Facebook offers numerous CTAs. The more common CTA buttons include “Send Message,” “Apply Now,” “Download,” “Learn more” and “Contact Us.” Each of these serve clear purposes for your business; whether that’s building brand awareness or creating an immediate connection between the audience and your business.


The best practice is to have a website with Facebook Pixel installed, a piece of code that sits on your website and connects Facebook to your site. Then you’re able to tell Facebook to track a particular page on your site, and when an action is made there, Facebook records the user’s information to create new audiences you can target ads to – based on the users interests/likes. This allows you to reach people with similar characteristics which means they are more likely to be interested in your products/services.

As Yori doesn’t have a website yet, he cannot create a landing page to collect information. So in this case we will use the Facebook Lead ad form which pulls users data from their profile and populates the forms if they want to sign up/learn more.

3. Create Your Audience

The old skool way of setting up audience targeting on Facebook ads was to select the parameters yourself. This can be risky as you are basing the information on what you think is best. Facebook has gotten a lot smarter and now its algorithm can generate audiences based on likes, interests, etc. – allowing your ads to be seen by the right kind of people. The two audiences it generates are either custom audiences or lookalike audiences.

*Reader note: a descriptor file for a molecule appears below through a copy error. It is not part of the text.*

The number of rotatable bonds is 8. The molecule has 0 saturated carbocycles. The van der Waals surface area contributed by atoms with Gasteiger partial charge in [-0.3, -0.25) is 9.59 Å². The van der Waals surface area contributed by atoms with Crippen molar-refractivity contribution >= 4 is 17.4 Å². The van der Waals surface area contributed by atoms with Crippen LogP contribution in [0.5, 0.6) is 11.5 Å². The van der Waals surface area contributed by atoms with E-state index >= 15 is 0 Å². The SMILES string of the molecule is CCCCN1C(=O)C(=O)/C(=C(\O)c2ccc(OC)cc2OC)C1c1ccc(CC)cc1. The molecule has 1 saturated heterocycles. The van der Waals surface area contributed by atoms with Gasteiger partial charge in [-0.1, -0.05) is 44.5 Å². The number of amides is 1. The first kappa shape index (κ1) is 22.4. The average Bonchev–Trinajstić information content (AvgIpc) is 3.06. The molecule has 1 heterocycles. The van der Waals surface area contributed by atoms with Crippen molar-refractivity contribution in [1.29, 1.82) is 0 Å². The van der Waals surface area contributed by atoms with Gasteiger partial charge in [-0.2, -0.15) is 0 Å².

A Custom Audience made from a customer list is a type of audience you can create to help build your reach. It’s made of information – called “identifiers” – you’ve collected about your customers (such as email, phone number and address) and provided to Facebook. Prior to use, Facebook hashes this information.

A Lookalike Audience is a way to reach new people who are likely to be interested in your business because they’re similar to your best existing customers/visitors. Inserting a simple line of code onto your website allows Facebook to track the activity on your website and feed it back to your ad centre, refining the audience type to better match your existing customers.


As Yori doesn’t have the Pixel we decided to create some custom audiences based on who has already interacted with his content. He’s been active on Instagram using video content so we selected audiences based on who watched any of his videos for more than 15 seconds.

These guys who stayed tuned for 15+ seconds are obviously interested in the content so it makes sense to target them again, through using an ad. As it takes on average 5-7 impressions for somebody to remember your brand or take an action, retargeting ads are very useful tools.

It’s this reason that it’s better to focus your attention on people who have already visited or interacted with you than to seek out brand new audiences. Build that rapport with people who have already shown an interest and nurture it. These are the guys who are converting to sales, right?


Once we have the custom audience prepared, we then need to create a lookalike audience, because in addition to retargeting the guys who have already engaged with your content, we need to find new audiences that have similar interests. See where this is going?

Once you have created your custom and lookalike audiences, you need to select these as your audience on the ad. So instead of inserting the parameters you just select a custom audience or a lookalike audience that you have already created in the audience manager. 

4. Create Your Content & Caption

When creating content to use as an ad, you need to bear in mind that you’re essentially a visiting guest to random people’s newsfeeds. You must make content that looks like it belongs on their screen.